Last year, someone planted a few scrawny geraniums, struggling sticks stuck straight into the dirt (you can't call it soil) on the dusty path that leads to the beach here in Paradise Cove. People would water the poor things, lug down gallons in their golf carts and pour it on, and because the ground was packed so hard, the water would run right off, spread everywhere except, or so it looked, near the roots of the plants.
It may look like a photo of a branch on a roof but don't be fooled. That, my friends, is the highway to Hell.
A family of raccoons has moved in somewhere nearby (OK, I'll be honest, I'm pretty sure they're under the house) and they're holding a series of cocktail parties and get-acquainted mixers for the rest of the raccoons here in Paradise Cove.
Last night, no fewer the a hundred of them moved the festivities, a rave, I think, to the roof. Climbed right up that tree, hired a live band and danced, with lots of thumping and squealing and galloping about. Maisie the Teacup Lab, needless to say, was beside herself. She came thisclose to climbing the tree to break up the party.
At what time, you ask? At 3 a.m., right after she barked like a maniac in her disturbingly low voice, rousted me out of a warm bed and yelled at me until I climbed up on the roof in my pajamas and bare feet and then realized just how dumb that was as a herd of drunken raccoons thundered past. But it did no good. They came again and then again, all night long, and we got no sleep. All that was left this morning were some beer cans, a few tiny glow sticks, and a couple of hits of X.
They're back, those goofy and lovely birds, all pure white feathers and big yellow feet. They nested here last year (and for years before that) and, thank goodness, they're here again. Lots of flights in and out of the tree that throws shade on the Cross Creek parking lot, some quacky conversations, a spiky, spindly nest and, soon, eggs and then, hatchlings. Can't wait!
Yeah, because that would be the stupid part.
(SoCal twister here.)
Swims like a duck, too. This is one of three males who've taken to loitering in this little pond created by the creek that runs to the sea. Girl ducks (birders everywhere - I hear you laughing) have done a few fly-overs, but either the time's not right or the pickings are slim, because so far, they keep right on going.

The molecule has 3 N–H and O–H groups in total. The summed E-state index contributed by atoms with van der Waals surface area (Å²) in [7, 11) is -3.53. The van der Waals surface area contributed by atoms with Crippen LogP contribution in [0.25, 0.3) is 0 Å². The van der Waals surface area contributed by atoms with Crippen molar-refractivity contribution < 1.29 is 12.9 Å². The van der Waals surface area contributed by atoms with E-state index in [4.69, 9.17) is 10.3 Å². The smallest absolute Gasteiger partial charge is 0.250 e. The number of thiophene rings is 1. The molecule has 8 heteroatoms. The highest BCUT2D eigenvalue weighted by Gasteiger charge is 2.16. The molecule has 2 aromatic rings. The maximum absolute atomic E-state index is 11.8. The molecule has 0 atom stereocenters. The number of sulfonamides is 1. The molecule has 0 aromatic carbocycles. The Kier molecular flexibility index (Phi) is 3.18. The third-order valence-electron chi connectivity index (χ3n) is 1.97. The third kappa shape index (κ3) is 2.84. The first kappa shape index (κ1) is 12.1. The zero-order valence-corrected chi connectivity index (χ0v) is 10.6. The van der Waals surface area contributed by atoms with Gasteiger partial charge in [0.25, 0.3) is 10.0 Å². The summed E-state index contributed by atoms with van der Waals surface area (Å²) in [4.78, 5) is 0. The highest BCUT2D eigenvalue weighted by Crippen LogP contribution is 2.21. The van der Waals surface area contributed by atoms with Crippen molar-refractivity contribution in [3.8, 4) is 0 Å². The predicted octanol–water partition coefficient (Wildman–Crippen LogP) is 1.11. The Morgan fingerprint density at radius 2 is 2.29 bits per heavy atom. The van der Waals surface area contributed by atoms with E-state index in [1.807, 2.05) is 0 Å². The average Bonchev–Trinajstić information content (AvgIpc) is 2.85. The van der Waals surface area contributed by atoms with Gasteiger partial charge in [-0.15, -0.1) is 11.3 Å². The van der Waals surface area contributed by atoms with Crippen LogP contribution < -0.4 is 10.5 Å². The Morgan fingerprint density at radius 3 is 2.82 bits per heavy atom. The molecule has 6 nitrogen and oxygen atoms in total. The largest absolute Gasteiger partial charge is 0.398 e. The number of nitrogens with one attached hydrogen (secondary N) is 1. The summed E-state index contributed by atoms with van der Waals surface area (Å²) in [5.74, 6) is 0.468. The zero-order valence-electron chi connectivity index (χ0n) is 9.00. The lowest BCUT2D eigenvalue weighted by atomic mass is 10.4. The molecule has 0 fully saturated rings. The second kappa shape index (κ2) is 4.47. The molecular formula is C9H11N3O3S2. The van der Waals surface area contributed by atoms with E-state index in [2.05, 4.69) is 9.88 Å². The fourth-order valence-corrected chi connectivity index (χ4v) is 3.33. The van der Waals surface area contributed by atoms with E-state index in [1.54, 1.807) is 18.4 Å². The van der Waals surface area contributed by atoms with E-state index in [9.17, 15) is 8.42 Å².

It's been a while, so here's a sunrise. Well, not quite the sunrise, just the glow of the sun trapped in the cloud bank that has Santa Monica socked in. It was utterly quiet this morning, some trick of the slight breeze carried the rumble of PCH elsewhere.
I've been staring at a computer for most of the day for three months now and the non-pixilated shapes and colors of the real world bring vivid relief.
Just kidding. I think.
If, over this extraordinarily hot April weekend, you had the misfortune to head for the Malibu beach, here's what you found - extraordinarily bad traffic. Thanks to a (slow-moving) road project to stabilize a hillside right here, PCH is down to one lane just south of Latigo Canyon. The result? A line of traffic snaking all the way back to Pepperdine University. It lasted from early morning to early evening, thousands of cars stretching for miles. Not pretty.
Finally, after watching the bloom move from Long Beach to Redondo Beach and even to Venice, I see the wisteria that hang over my back garden fence have flowered. They're right next to those nasturtiums that returned this year, and the contrast of colors against the bleached-out wooden fence is so lovely, it's hard to walk away.
Can you see the writing on the sign? It says "Millionaire Mutt".
Oh yeah, there's definitely going to be a field trip. (And maybe even a tiara for Maisie.)
There's nothing flimsy about the '49 Plymouth - it's post-war technology, solid as a tank. The seats are comfy, the steering wheel's wide, and the steel doors shut with a lovely, bass thunk. Lately, in this slow, chill spring, it's Evinrude's favorite place.
He follows the sun - the roof at mid-morning, the hood (where it's cooler) in mid-afternoon, then topside again as evening falls. All around, in the morning glory vines, the jacaranda, the palm and banana trees next door, birds are busy.
It's cold here in Malibu (I hear laughter echoing off icicles north and east of here) and it's gray. Clear morning skies cloud over and that marine layer rolls in, our version of weather.
So when the nasturtiums in my side yard popped open, it was a revelation. Orange - I remember the warm, sweet, resonant chime of orange. And I crave it so much I stuck my camera down this flower's throat and took about a million pictures.
She's always in the lead, little Maisie. She's smaller than Jake so she's faster and more nimble. But other than when she's chasing the ball, a moment in time I'm convinced she thinks she's a wolf running down some helpless prey (though this particular wolf has short tiny legs, big puppy eyes and has developed a bit of a belly) she makes sure she never gets too far ahead.
It's like she's got some calibrated graph in her head, she's X, I'm Y and Jake is the axis on which Maisie sets us. She nudges and herds him and, when she can't stand for one more minute that he's NOT OBEYING, she just grabs him.
So here, though you maybe can't tell, she's keeping a precise distance. Jake never gets too far behind and, most important to Maisie, he's positioned so she can whirl around and clamp her tiny jaws around his neck at a moment's notice.